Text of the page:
Office of the Inspector General, 10111 Old Placerville Road, Suite 110, Sacramento, CA 95827

 

2019_Special_Review_DISCOUNTINGCorroboration-Fact_Sheet-page-4

2019_Special_Review_COMPROMISEDConfidentiality-Fact_Sheet-page-4

2019_Special_Review_FAILUREtoInterview-Fact_Sheet-page-4


January 24, 2019

Dear Governor and Legislative Leaders:

Enclosed is the Office of the Inspector General’s report titled Special Review of Salinas Valley State Prison’s Processing of Inmate Allegations of Staff Misconduct. In January 2018, the secretary of the California Department of Corrections and Rehabilitation (the department) and attorneys from the Prison Law Office requested that the Office of the Inspector General assess Salinas Valley State Prison’s (Salinas Valley) process for handling inmate allegations of staff misconduct, commonly referred to as staff complaints. The prison conducts staff complaint inquiries—a precursor to a formal investigation—to address such allegations. A staff complaint inquiry includes the gathering of evidence, through interviews and document collection, and can evolve into a formal investigation if the prison suspects staff misconduct serious enough to warrant disciplinary action. This special review encompassed two periods: a retrospective review of 61 staff complaint inquiries that the prison completed between December 1, 2017, and February 28, 2018, and an onsite monitoring review of 127 staff complaint inquiries that the prison initiated between March 1, 2018, and May 31, 2018.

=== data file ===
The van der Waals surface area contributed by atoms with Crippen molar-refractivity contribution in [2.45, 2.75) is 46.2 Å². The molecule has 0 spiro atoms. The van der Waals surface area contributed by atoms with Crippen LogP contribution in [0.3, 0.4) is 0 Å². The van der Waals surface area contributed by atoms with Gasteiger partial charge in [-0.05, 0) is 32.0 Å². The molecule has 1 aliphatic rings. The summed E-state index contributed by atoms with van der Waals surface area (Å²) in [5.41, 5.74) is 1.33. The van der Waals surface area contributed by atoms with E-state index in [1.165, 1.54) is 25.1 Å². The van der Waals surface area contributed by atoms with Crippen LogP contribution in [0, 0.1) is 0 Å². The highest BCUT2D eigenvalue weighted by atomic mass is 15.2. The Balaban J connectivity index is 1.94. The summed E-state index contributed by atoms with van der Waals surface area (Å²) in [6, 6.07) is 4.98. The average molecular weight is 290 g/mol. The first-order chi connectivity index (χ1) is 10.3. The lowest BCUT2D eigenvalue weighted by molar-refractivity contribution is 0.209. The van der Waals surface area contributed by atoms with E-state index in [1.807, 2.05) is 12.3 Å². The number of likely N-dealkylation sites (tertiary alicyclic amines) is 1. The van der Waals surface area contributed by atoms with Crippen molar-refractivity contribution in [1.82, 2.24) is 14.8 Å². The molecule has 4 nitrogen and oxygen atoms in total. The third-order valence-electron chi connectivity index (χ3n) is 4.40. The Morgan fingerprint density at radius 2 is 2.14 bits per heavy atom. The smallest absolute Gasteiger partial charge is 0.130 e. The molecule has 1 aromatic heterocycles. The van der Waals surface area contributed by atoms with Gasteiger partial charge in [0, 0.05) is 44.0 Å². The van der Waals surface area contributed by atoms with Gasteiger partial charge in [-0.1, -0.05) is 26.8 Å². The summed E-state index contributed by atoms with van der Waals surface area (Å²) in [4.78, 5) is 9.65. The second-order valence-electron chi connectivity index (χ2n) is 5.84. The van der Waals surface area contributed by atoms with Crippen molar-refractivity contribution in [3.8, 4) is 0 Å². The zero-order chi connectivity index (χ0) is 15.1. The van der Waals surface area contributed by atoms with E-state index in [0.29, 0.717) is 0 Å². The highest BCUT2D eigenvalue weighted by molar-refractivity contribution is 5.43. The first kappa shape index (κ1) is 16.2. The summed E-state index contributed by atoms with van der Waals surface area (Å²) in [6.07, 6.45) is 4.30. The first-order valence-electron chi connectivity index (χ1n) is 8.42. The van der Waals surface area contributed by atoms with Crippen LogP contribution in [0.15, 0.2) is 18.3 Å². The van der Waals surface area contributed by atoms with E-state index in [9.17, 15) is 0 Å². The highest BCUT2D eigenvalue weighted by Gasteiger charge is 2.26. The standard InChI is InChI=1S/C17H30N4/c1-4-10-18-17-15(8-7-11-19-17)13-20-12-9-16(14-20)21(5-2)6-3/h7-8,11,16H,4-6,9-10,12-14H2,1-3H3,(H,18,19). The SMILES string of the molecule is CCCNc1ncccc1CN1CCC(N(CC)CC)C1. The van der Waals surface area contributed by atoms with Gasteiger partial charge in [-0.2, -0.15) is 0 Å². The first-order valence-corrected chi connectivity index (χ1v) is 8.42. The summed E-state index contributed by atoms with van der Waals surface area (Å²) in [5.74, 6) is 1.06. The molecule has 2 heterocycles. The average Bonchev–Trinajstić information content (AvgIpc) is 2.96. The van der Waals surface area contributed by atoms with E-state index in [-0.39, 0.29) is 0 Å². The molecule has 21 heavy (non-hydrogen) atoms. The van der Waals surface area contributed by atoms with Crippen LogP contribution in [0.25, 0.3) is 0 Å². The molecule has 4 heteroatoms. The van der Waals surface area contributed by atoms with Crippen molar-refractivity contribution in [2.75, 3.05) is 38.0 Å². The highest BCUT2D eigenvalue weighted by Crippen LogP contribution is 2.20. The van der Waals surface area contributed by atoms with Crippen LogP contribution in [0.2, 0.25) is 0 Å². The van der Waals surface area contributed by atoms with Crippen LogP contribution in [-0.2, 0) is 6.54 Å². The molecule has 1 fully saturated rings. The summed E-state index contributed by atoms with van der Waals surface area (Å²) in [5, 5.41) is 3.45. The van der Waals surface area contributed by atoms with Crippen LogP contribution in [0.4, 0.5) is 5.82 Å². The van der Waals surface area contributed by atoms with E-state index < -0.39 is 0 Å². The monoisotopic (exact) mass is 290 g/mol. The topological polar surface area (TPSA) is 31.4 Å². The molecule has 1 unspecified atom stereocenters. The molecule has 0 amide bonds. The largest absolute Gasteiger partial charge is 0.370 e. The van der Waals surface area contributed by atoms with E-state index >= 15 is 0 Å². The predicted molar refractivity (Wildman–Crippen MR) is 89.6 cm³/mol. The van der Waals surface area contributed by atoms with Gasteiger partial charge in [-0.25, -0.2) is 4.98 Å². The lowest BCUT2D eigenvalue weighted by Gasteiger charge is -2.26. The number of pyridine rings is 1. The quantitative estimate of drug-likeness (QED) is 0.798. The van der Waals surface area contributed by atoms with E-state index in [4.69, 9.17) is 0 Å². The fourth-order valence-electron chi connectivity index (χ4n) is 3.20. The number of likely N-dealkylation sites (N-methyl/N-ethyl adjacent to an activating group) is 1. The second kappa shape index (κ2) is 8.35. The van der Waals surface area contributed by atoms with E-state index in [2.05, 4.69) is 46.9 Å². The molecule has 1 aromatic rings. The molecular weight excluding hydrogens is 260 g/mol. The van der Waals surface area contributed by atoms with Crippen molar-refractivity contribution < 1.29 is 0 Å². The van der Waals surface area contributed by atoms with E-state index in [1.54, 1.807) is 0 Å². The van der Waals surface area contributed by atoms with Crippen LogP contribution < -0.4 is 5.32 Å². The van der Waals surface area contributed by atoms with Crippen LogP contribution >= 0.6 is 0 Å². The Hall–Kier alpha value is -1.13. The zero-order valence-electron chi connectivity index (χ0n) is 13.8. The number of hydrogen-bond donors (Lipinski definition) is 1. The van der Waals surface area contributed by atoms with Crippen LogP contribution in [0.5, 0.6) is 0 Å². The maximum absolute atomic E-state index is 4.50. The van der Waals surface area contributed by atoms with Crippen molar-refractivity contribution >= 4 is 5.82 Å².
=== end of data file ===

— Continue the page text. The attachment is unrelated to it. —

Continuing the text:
In this report, we concluded that Salinas Valley’s process for handling staff complaints was inadequate and may have resulted in decisions it cannot defend. The hiring authority—the person with the authority to hire and discipline staff—determined that subject staff had not violated policy in 183 of the 188 staff complaint inquiries we reviewed (97 percent of the inquiries) and concluded that only one of them warranted a formal investigation. However, we found that more than half of the staff complaint inquiries were inadequately performed because the staff complaint reviewers—supervisors the prison assigned to conduct the staff complaint inquiries— did not follow sound practices with respect to interviewing, collecting evidence, and writing reports. Notably, we found at least one significant deficiency (or inadequate rating) in 173 of the staff complaint inquiries included in this review (92 percent). We did not conclude whether the hiring authority’s decisions were correct or incorrect, or whether an accused staff member was responsible for committing the alleged misconduct; rather, we concluded that the hiring authority often made decisions based on flawed investigative work.